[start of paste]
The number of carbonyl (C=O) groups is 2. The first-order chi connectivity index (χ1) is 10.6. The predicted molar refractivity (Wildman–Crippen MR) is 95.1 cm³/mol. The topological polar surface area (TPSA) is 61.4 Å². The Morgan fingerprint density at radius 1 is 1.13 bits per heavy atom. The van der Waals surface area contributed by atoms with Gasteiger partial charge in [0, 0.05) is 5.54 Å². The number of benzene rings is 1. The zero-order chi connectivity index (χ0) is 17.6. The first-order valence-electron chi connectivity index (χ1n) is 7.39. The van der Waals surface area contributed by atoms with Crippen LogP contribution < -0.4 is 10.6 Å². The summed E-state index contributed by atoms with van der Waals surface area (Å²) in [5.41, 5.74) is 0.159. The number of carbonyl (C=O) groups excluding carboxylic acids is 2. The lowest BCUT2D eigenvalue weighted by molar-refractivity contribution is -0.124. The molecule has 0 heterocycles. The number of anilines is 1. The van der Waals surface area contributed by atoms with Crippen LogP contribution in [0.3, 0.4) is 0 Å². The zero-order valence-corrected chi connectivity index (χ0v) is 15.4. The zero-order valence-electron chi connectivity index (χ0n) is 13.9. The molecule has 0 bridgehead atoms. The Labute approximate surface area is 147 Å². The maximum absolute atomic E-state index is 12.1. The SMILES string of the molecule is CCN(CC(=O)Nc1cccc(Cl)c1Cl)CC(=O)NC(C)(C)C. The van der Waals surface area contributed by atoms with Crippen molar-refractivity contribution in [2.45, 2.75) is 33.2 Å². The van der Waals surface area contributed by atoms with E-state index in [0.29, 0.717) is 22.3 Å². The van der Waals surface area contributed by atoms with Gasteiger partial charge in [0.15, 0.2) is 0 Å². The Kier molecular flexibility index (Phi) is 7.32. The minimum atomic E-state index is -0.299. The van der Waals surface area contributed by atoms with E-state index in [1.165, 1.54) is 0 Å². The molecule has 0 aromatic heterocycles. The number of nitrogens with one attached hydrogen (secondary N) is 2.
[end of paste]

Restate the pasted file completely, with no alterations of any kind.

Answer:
The number of carbonyl (C=O) groups is 2. The first-order chi connectivity index (χ1) is 10.6. The predicted molar refractivity (Wildman–Crippen MR) is 95.1 cm³/mol. The topological polar surface area (TPSA) is 61.4 Å². The Morgan fingerprint density at radius 1 is 1.13 bits per heavy atom. The van der Waals surface area contributed by atoms with Gasteiger partial charge in [0, 0.05) is 5.54 Å². The number of benzene rings is 1. The zero-order chi connectivity index (χ0) is 17.6. The first-order valence-electron chi connectivity index (χ1n) is 7.39. The van der Waals surface area contributed by atoms with Crippen LogP contribution < -0.4 is 10.6 Å². The summed E-state index contributed by atoms with van der Waals surface area (Å²) in [5.41, 5.74) is 0.159. The number of carbonyl (C=O) groups excluding carboxylic acids is 2. The lowest BCUT2D eigenvalue weighted by molar-refractivity contribution is -0.124. The molecule has 0 heterocycles. The number of anilines is 1. The van der Waals surface area contributed by atoms with Crippen LogP contribution in [0.3, 0.4) is 0 Å². The zero-order valence-corrected chi connectivity index (χ0v) is 15.4. The zero-order valence-electron chi connectivity index (χ0n) is 13.9. The molecule has 0 bridgehead atoms. The Labute approximate surface area is 147 Å². The maximum absolute atomic E-state index is 12.1. The SMILES string of the molecule is CCN(CC(=O)Nc1cccc(Cl)c1Cl)CC(=O)NC(C)(C)C. The van der Waals surface area contributed by atoms with Crippen molar-refractivity contribution in [2.45, 2.75) is 33.2 Å². The van der Waals surface area contributed by atoms with E-state index in [0.29, 0.717) is 22.3 Å². The van der Waals surface area contributed by atoms with Gasteiger partial charge in [0.15, 0.2) is 0 Å². The Kier molecular flexibility index (Phi) is 7.32. The minimum atomic E-state index is -0.299. The van der Waals surface area contributed by atoms with E-state index in [1.165, 1.54) is 0 Å². The molecule has 0 aromatic heterocycles. The number of nitrogens with one attached hydrogen (secondary N) is 2.